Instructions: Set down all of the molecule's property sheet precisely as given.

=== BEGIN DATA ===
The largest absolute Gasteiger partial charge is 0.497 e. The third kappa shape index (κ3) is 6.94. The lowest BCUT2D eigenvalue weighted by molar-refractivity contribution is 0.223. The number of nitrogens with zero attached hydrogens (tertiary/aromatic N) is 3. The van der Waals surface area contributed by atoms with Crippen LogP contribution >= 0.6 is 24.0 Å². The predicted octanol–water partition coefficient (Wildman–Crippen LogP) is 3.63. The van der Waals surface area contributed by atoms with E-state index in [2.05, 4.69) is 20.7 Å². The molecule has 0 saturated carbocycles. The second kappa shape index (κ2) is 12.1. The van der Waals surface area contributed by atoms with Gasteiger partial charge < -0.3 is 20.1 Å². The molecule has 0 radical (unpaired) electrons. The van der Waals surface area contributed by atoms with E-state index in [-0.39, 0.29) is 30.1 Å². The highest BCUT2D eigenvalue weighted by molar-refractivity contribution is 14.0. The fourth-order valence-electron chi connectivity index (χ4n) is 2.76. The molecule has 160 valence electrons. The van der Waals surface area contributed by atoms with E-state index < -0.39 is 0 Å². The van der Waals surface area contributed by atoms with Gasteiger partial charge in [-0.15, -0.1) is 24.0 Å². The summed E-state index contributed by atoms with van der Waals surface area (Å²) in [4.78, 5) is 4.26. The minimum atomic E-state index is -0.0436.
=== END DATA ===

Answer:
The largest absolute Gasteiger partial charge is 0.497 e. The third kappa shape index (κ3) is 6.94. The lowest BCUT2D eigenvalue weighted by molar-refractivity contribution is 0.223. The number of nitrogens with zero attached hydrogens (tertiary/aromatic N) is 3. The van der Waals surface area contributed by atoms with Crippen LogP contribution >= 0.6 is 24.0 Å². The predicted octanol–water partition coefficient (Wildman–Crippen LogP) is 3.63. The van der Waals surface area contributed by atoms with E-state index in [2.05, 4.69) is 20.7 Å². The molecule has 0 saturated carbocycles. The second kappa shape index (κ2) is 12.1. The van der Waals surface area contributed by atoms with Gasteiger partial charge < -0.3 is 20.1 Å². The molecule has 0 radical (unpaired) electrons. The van der Waals surface area contributed by atoms with E-state index in [-0.39, 0.29) is 30.1 Å². The highest BCUT2D eigenvalue weighted by molar-refractivity contribution is 14.0. The fourth-order valence-electron chi connectivity index (χ4n) is 2.76. The molecule has 160 valence electrons. The van der Waals surface area contributed by atoms with E-state index < -0.39 is 0 Å². The van der Waals surface area contributed by atoms with Gasteiger partial charge in [-0.15, -0.1) is 24.0 Å². The summed E-state index contributed by atoms with van der Waals surface area (Å²) in [4.78, 5) is 4.26. The minimum atomic E-state index is -0.0436.